Dawn: It's amazing how she covers so much territory and makes it work so well!

    Naida: It's as good as the cover :D

    Belle: They're both brilliant :)

    Eva: Sorry! But hey, you did get The Graveyard Book first last year :P

    Loren Eaton: I hope you do! It's an excellent collection.

    Jenny: Great :D I hope you enjoy them.

    Carl: Sounds like it would make an excellent Christmas or birthday present ;)

    ds: I too felt immediately at home. It's like she picked a handful of my interests and wrote a book about them :P

    JoAnn: I hope you enjoy it if you do :)

    Daphne: I hope you do come across it!

  46. This book sounds incredible! A lot going on, and a lot of threads, but if I know anything about Byatt, she handle it all amazingly. I am going right now to grab a copy of this book. Fabulous review as well!

  47. I've been undecided up to now about buying and reading this one but I think you've finally persuaded me. Terrific review.

  48. Yes, yes...patience is a virtue ;)

  49. I really ought to get started on Possession (and so many other books as well). This is a great review and one that I've been waiting for quite a while for this book. Thanks, Ana!

  50. I want to read this book so much! I've been told repeatedly that Byatt's writing is difficult and that always turned me away from her books. Reading the excerpts you posted though, I think I would like it. It looks beautifully written and I don't mind a slower book when the language pleases me!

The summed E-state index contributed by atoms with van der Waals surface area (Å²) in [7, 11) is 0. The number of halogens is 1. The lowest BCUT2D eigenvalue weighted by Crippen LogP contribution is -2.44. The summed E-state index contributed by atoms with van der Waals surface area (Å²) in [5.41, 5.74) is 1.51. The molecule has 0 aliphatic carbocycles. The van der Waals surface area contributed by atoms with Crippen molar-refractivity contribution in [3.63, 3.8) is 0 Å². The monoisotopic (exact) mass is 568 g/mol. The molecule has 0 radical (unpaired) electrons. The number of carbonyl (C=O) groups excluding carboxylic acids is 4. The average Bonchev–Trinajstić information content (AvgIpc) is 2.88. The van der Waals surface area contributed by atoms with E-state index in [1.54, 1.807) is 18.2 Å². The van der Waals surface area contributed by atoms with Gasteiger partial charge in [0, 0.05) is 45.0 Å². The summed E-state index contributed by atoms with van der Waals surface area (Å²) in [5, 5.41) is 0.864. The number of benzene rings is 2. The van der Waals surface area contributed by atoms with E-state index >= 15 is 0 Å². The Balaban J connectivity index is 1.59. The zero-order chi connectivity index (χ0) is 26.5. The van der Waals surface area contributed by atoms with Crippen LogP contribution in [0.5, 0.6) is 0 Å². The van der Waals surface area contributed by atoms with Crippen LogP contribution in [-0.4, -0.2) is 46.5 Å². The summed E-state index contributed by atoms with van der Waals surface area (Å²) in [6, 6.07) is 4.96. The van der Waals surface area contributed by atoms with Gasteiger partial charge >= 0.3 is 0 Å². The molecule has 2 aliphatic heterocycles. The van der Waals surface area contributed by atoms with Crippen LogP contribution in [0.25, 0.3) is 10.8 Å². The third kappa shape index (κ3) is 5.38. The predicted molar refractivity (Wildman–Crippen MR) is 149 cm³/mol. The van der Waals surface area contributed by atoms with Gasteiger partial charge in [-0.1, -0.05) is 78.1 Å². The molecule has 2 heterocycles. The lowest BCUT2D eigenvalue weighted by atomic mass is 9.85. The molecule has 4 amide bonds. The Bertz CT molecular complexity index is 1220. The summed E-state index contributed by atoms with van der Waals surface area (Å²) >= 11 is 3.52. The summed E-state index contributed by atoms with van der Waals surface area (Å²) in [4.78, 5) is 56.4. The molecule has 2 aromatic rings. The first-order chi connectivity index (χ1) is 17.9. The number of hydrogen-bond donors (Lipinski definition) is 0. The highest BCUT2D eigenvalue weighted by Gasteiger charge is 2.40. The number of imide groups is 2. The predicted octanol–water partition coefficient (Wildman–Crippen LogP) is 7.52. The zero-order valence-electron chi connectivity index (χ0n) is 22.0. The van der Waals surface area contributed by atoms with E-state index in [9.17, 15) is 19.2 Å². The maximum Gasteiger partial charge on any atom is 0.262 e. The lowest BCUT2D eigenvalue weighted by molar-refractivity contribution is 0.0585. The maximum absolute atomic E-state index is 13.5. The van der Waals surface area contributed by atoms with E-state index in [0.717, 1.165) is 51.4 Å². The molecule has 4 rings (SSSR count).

51. You know, I didn't even realise this was out until a few days ago when I stumbled across it in the bookshop. A stunning cover and intriguing blurb got my attention, but it is a chunkster indeed! I was going to wait for the paperback but your review is far too irresistible..

  52. This sounds like something I would love, but I never tried Byatt before and I'm a bit intimidated/scared, because some people say her book is hard to read. I'm not sure how true that is (it's probably very personal for each person). Would you recommend to start with Posession first or this book?

  53. I agree that this is the only Byatt since Possession that I really loved. It's so gorgeously dense.

  54. Nymeth - another great review - I have linked to you in my review of the same book. Happy reading, Hannah

  55. I've been reading some of the reviews that appeared back in 2009, which is how I reached this blog. I'm fascinated that no one mentioned the (to-my-mind) awe-ful punishment rendered on Olive and Humphrey's family by Byatt\WW1, in contrast to his brother's (Basil) family. One was almost decimated and the other was saved.
    I can't refrain from thinking that this was intentional on Byatt's part - drumming in a terrible moral - see what happens to those who don't abide by the moral imperative (Humphrey and Olive, each in their own way).
    It really tastes old-testament !

  56. The part you quote with Olive saying that stories are the inner life of her house is what seized me about this book. You can see where that goes wrong for her, and maybe how to keep yourself from being similarly immolated.